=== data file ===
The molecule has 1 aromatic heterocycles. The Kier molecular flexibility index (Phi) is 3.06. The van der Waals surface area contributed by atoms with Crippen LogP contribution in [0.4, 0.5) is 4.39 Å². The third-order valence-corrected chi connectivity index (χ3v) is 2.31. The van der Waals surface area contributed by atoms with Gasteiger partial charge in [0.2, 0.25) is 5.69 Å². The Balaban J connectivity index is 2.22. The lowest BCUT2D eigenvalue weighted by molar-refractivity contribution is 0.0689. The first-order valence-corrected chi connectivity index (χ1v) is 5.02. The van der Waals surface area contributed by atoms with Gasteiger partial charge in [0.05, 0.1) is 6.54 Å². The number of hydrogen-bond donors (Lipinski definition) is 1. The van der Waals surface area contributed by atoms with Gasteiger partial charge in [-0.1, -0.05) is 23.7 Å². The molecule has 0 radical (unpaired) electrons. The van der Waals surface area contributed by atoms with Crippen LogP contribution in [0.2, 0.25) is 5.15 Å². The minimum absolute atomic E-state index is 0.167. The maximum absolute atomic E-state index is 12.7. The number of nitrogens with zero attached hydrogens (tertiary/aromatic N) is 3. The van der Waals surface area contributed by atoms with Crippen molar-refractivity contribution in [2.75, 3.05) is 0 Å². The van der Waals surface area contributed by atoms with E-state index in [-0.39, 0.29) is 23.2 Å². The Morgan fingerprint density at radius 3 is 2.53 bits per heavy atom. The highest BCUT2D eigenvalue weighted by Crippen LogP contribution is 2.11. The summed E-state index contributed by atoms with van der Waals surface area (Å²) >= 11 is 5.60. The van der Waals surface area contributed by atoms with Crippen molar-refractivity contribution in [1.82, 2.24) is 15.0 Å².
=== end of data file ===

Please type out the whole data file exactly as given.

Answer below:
The molecule has 1 aromatic heterocycles. The Kier molecular flexibility index (Phi) is 3.06. The van der Waals surface area contributed by atoms with Crippen LogP contribution in [0.4, 0.5) is 4.39 Å². The third-order valence-corrected chi connectivity index (χ3v) is 2.31. The van der Waals surface area contributed by atoms with Gasteiger partial charge in [0.2, 0.25) is 5.69 Å². The Balaban J connectivity index is 2.22. The lowest BCUT2D eigenvalue weighted by molar-refractivity contribution is 0.0689. The first-order valence-corrected chi connectivity index (χ1v) is 5.02. The van der Waals surface area contributed by atoms with Gasteiger partial charge in [0.05, 0.1) is 6.54 Å². The number of hydrogen-bond donors (Lipinski definition) is 1. The van der Waals surface area contributed by atoms with Gasteiger partial charge in [-0.1, -0.05) is 23.7 Å². The molecule has 0 radical (unpaired) electrons. The van der Waals surface area contributed by atoms with Crippen LogP contribution in [0.2, 0.25) is 5.15 Å². The minimum absolute atomic E-state index is 0.167. The maximum absolute atomic E-state index is 12.7. The number of nitrogens with zero attached hydrogens (tertiary/aromatic N) is 3. The van der Waals surface area contributed by atoms with Crippen molar-refractivity contribution in [2.75, 3.05) is 0 Å². The van der Waals surface area contributed by atoms with E-state index in [-0.39, 0.29) is 23.2 Å². The Morgan fingerprint density at radius 3 is 2.53 bits per heavy atom. The highest BCUT2D eigenvalue weighted by Crippen LogP contribution is 2.11. The summed E-state index contributed by atoms with van der Waals surface area (Å²) >= 11 is 5.60. The van der Waals surface area contributed by atoms with Crippen molar-refractivity contribution in [1.82, 2.24) is 15.0 Å².